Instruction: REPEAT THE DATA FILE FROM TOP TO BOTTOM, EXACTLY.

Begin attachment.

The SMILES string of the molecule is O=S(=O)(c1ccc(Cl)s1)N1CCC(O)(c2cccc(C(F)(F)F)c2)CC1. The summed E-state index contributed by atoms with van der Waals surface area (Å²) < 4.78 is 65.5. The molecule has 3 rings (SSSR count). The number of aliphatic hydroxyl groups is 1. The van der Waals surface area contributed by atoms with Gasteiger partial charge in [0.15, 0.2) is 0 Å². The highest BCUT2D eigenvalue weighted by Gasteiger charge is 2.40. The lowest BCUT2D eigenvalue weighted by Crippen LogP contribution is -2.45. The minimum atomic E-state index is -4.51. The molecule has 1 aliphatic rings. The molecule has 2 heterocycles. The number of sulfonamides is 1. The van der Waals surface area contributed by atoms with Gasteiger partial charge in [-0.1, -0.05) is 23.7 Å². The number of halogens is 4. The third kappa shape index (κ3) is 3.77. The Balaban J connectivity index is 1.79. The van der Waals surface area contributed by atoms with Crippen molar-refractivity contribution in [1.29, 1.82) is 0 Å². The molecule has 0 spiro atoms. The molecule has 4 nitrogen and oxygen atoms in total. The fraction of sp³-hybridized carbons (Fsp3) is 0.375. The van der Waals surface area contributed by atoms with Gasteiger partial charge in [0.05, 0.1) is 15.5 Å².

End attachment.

The SMILES string of the molecule is O=S(=O)(c1ccc(Cl)s1)N1CCC(O)(c2cccc(C(F)(F)F)c2)CC1. The summed E-state index contributed by atoms with van der Waals surface area (Å²) < 4.78 is 65.5. The molecule has 3 rings (SSSR count). The number of aliphatic hydroxyl groups is 1. The van der Waals surface area contributed by atoms with Gasteiger partial charge in [0.15, 0.2) is 0 Å². The highest BCUT2D eigenvalue weighted by Gasteiger charge is 2.40. The lowest BCUT2D eigenvalue weighted by Crippen LogP contribution is -2.45. The minimum atomic E-state index is -4.51. The molecule has 1 aliphatic rings. The molecule has 2 heterocycles. The number of sulfonamides is 1. The van der Waals surface area contributed by atoms with Gasteiger partial charge in [-0.1, -0.05) is 23.7 Å². The number of halogens is 4. The third kappa shape index (κ3) is 3.77. The Balaban J connectivity index is 1.79. The van der Waals surface area contributed by atoms with Crippen molar-refractivity contribution in [1.29, 1.82) is 0 Å². The molecule has 0 spiro atoms. The molecule has 4 nitrogen and oxygen atoms in total. The fraction of sp³-hybridized carbons (Fsp3) is 0.375. The van der Waals surface area contributed by atoms with Gasteiger partial charge in [0.05, 0.1) is 15.5 Å².